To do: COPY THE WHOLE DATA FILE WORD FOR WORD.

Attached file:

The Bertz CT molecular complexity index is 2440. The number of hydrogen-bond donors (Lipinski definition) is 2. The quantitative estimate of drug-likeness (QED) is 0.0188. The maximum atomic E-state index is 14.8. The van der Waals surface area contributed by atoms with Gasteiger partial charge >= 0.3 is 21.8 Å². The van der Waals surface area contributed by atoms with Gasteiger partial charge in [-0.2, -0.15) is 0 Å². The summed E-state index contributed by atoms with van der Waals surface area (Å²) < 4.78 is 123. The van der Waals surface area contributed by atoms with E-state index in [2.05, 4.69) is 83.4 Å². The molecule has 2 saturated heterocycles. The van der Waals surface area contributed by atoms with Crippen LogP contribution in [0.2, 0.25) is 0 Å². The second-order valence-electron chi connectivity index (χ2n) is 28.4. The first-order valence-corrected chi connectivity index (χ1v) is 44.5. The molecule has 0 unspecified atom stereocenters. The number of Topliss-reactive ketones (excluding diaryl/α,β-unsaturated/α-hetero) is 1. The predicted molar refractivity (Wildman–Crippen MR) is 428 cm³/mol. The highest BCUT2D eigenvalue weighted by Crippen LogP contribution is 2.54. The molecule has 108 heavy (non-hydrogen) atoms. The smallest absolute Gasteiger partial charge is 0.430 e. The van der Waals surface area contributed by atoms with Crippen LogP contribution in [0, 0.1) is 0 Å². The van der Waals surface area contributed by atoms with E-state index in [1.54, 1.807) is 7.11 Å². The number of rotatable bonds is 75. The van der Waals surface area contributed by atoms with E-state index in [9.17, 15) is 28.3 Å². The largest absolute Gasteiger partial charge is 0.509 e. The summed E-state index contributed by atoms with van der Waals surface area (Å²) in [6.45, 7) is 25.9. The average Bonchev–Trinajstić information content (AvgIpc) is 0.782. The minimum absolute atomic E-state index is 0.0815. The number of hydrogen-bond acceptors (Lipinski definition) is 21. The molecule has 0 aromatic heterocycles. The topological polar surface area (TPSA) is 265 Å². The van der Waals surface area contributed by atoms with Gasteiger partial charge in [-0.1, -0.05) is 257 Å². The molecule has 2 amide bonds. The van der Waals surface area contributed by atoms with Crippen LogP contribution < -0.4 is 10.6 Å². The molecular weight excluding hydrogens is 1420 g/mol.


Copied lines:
The Bertz CT molecular complexity index is 2440. The number of hydrogen-bond donors (Lipinski definition) is 2. The quantitative estimate of drug-likeness (QED) is 0.0188. The maximum atomic E-state index is 14.8. The van der Waals surface area contributed by atoms with Gasteiger partial charge >= 0.3 is 21.8 Å². The van der Waals surface area contributed by atoms with Gasteiger partial charge in [-0.2, -0.15) is 0 Å². The summed E-state index contributed by atoms with van der Waals surface area (Å²) < 4.78 is 123. The van der Waals surface area contributed by atoms with E-state index in [2.05, 4.69) is 83.4 Å². The molecule has 2 saturated heterocycles. The van der Waals surface area contributed by atoms with Crippen LogP contribution in [0.2, 0.25) is 0 Å². The second-order valence-electron chi connectivity index (χ2n) is 28.4. The first-order valence-corrected chi connectivity index (χ1v) is 44.5. The molecule has 0 unspecified atom stereocenters. The number of Topliss-reactive ketones (excluding diaryl/α,β-unsaturated/α-hetero) is 1. The predicted molar refractivity (Wildman–Crippen MR) is 428 cm³/mol. The highest BCUT2D eigenvalue weighted by Crippen LogP contribution is 2.54. The molecule has 108 heavy (non-hydrogen) atoms. The smallest absolute Gasteiger partial charge is 0.430 e. The van der Waals surface area contributed by atoms with Crippen LogP contribution in [0, 0.1) is 0 Å². The van der Waals surface area contributed by atoms with E-state index in [1.54, 1.807) is 7.11 Å². The number of rotatable bonds is 75. The van der Waals surface area contributed by atoms with E-state index in [9.17, 15) is 28.3 Å². The largest absolute Gasteiger partial charge is 0.509 e. The summed E-state index contributed by atoms with van der Waals surface area (Å²) in [6.45, 7) is 25.9. The average Bonchev–Trinajstić information content (AvgIpc) is 0.782. The minimum absolute atomic E-state index is 0.0815. The number of hydrogen-bond acceptors (Lipinski definition) is 21. The molecule has 0 aromatic heterocycles. The topological polar surface area (TPSA) is 265 Å². The van der Waals surface area contributed by atoms with Gasteiger partial charge in [-0.1, -0.05) is 257 Å². The molecule has 2 amide bonds. The van der Waals surface area contributed by atoms with Crippen LogP contribution < -0.4 is 10.6 Å². The molecular weight excluding hydrogens is 1420 g/mol.